From: GEOMAR Helmholtz Centre for Ocean Research Kiel
Published July 4, 2017 02:01 PM

Gas hydrate younger than previously thought

Dr. Ewa Burwicz-Galerne from the GEOMAR Helmholtz Center for Ocean Research Kiel has been awarded during the ninth International Gas Hydrate Conference (ICGH9) in Denver (Colorado, USA) for the world's best PhD thesis in the field of natural gas hydrate research in the past three years. For her thesis, the geologist has developed some of the most complex numerical models of gas hydrates and has gained new insights into their development. The latest study recently was published in the international journal Geochemistry Geophysics, Geosystems.

Until 50 years ago, they were considered a curiosity in the laboratory and a nuisance in gas pipelines of the Arctic. Today, we know that large amounts of gas hydrates are harboured in the continental slopes of all oceans. The ice-like compounds of water and gas form at low temperatures and high pressures. Since they primarily contain the combustible gas methane, they are also referred to as “burning ice” and are considered a potential energy resource.
However, for resource purposes gas hydrates have been investigated only for the past 20 years and many details about their origin and occurrence are still unknown. Dr. Ewa Burwicz-Galerne from GEOMAR Helmholtz Center for Ocean Research Kiel has addressed some of these questions within the framework of her PhD thesis. For this purpose she used computer models simulating the formation of gas hydrates and related processes in marine sediments. For this work she received an award for the best thesis in the field of natural-gas-hydrate research at the Ninth International Gas Hydrate Conference (ICGH9) in Denver (Colorado, USA). “This is a great honour, since the recognition comes directly from the gas hydrate community and the conference takes place only every three years” said Dr. Burwicz-Galerne after the ceremony.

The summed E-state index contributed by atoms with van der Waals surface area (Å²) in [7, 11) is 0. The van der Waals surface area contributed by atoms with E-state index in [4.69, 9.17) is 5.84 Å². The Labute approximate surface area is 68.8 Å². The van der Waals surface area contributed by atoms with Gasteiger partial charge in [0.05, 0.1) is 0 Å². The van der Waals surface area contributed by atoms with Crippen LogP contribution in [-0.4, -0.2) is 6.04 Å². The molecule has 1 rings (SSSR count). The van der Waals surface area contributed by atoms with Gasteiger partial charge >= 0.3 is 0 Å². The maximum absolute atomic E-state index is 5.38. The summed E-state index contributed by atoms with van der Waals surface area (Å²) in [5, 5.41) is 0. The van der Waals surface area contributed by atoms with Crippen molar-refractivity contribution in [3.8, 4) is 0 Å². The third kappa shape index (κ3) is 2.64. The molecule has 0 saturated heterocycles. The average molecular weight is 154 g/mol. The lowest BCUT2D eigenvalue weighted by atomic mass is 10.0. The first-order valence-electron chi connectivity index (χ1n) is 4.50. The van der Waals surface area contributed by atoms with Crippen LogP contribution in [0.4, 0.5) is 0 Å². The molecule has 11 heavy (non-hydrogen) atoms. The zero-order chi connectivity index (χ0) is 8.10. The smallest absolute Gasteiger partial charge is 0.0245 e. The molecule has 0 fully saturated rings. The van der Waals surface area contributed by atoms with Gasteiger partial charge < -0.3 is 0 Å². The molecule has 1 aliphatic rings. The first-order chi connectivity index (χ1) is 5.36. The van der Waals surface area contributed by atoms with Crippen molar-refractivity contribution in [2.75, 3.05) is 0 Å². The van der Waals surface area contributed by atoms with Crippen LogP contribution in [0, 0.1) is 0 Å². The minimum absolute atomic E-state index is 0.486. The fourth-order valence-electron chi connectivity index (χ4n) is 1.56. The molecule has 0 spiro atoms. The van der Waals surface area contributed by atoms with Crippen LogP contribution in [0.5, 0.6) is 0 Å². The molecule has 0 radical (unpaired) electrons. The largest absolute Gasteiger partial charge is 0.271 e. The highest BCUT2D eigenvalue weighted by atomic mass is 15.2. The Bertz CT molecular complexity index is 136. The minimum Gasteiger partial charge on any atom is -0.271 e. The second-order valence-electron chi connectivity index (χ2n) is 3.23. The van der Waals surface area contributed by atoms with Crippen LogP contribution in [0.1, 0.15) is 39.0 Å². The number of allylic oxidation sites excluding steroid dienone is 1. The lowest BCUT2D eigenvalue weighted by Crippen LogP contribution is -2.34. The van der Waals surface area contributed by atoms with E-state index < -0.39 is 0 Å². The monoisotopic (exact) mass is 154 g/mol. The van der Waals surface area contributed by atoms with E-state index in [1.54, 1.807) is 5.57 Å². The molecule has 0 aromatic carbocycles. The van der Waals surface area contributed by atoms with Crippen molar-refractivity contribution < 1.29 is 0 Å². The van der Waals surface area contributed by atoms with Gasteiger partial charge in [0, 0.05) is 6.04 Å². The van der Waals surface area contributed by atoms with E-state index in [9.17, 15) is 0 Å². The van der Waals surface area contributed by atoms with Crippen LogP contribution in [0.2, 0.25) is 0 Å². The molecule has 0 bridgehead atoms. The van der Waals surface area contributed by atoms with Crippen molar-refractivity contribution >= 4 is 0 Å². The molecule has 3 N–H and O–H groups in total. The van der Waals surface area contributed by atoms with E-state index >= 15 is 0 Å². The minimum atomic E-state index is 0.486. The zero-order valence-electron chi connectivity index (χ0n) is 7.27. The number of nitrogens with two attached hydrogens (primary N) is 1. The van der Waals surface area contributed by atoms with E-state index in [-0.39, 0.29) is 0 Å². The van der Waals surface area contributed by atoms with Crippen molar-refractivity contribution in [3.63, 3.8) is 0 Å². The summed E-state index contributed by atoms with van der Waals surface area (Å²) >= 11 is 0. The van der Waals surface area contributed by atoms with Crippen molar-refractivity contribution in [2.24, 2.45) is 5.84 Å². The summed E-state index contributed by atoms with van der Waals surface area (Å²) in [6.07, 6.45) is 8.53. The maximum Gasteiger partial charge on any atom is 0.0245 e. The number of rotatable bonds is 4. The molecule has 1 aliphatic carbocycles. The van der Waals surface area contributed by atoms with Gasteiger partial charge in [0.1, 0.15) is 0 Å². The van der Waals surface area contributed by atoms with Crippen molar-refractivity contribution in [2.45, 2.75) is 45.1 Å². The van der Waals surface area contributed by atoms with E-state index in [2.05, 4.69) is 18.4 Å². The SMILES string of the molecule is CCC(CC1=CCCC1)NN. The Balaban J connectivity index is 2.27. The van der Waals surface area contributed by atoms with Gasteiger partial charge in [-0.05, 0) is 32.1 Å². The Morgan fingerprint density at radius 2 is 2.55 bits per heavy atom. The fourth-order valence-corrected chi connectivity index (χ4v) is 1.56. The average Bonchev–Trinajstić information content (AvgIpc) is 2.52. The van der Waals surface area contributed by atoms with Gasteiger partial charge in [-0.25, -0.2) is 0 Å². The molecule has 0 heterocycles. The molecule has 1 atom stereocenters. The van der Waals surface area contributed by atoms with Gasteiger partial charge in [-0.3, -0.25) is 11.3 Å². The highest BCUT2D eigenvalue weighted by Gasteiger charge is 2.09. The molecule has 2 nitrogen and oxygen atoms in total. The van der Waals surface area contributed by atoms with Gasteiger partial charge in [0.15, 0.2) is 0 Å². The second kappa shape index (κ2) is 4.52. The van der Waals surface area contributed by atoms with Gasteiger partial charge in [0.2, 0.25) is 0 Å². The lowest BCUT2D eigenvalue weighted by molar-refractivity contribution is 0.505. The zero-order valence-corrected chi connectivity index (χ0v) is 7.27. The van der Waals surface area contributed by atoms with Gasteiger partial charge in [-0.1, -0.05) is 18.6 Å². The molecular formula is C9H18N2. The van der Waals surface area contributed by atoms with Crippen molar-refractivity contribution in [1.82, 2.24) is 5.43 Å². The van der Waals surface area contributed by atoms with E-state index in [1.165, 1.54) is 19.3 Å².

Continue reading at GEOMAR Helmholtz Centre for Ocean Research Kiel

Image: Visualization of the model Dr. Burwicz-Galerne used to simulate the development of the gas hydrate deposits in the Green Canyon. Credits: Ewa Burwicz-Galerne

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